After a drifter is struck by a car the driver offers to take him back from the hospital to her home in order to nurse him back to health...which turns out to be one of the biggest mistakes of her life.
Kate Grayson is a business woman living with her detective partner Ben. That is until Gil Draper, comes crashing literally (more or less) into their lives after bouncing off her car. Upon learning this seemingly homeless drifter has been on the streets for some considerable lengthy time. Kate despite her boyfriend's objections decides to let Gil recuperate in the garage of her guest cottage. However both her family and his share a connected history and beneath Gil's friendly peaceful exterior lies a concealed grudge, dominant until now. Written by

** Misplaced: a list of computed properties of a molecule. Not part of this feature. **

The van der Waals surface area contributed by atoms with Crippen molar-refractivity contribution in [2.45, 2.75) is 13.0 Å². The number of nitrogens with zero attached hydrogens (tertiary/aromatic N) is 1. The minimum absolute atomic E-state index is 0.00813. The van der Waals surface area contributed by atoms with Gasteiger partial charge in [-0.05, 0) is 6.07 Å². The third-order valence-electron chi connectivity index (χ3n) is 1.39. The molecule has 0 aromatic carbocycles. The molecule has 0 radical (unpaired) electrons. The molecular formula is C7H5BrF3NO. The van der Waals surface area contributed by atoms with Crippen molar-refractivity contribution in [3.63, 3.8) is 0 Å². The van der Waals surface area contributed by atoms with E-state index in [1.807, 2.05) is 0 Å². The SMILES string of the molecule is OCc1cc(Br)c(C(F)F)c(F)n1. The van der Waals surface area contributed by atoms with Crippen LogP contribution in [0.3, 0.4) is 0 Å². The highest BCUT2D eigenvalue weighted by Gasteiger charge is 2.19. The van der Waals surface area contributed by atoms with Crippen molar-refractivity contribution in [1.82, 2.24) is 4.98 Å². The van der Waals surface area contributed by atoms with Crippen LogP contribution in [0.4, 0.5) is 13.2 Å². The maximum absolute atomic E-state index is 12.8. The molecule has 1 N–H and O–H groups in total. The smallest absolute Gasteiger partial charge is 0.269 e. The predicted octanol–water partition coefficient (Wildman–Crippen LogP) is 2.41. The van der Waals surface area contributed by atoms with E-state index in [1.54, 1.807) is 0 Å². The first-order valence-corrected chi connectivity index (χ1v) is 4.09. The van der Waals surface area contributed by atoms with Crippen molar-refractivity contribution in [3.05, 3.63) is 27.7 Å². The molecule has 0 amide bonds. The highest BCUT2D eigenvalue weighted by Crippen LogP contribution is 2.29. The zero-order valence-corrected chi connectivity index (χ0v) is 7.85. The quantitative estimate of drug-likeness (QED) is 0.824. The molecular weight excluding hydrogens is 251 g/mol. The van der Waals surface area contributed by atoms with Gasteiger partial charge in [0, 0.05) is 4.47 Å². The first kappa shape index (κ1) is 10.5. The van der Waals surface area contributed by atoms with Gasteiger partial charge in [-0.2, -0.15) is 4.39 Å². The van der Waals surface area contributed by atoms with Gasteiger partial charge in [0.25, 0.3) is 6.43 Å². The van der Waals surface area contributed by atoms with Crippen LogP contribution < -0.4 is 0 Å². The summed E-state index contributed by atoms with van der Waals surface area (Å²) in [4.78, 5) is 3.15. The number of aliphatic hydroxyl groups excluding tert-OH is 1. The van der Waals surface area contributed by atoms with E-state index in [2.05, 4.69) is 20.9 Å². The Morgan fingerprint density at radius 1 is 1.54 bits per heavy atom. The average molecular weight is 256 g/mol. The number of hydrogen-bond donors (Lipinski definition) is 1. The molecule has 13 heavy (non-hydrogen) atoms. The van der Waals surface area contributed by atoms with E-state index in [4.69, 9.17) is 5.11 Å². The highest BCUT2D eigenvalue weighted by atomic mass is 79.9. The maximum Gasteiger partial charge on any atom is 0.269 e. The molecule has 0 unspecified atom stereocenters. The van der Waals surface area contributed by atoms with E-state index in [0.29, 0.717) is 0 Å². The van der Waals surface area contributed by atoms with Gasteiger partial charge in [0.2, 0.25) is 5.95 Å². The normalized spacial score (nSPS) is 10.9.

The Stray is one of those movies we are tempted to turn off in the first few minutes. The story gets off to a murky start and the direction is uninspired. Yet, as the pace builds, so does the tension and we begin to care just a little more. By that time we are hooked, and too much of the running time has elapsed to give up.
Michael Madsen plays the boyfriend of Angie Everhart, a beautiful and successful restaurant owner who "mistakenly" hits a seeming drifter on her way to work. This drifter winds up staying on the premises of Everhart's house where he begins to meddle and then wreak havoc on her and her boyfriend's lives.
The plot does not break the barriers of originality. It reminds us of Fatal Attraction and perhaps a host of lesser derivatives that followed. Yet, the effectiveness of the movie lies in its mounting tension. There is also a nice chase scene at the beginning and other well directed scenes of terror. Beyond that, The Stray is a competent "B" movie thriller, one that holds its own opposite a dozen other less known or unknown movies on any given cable movie channel.
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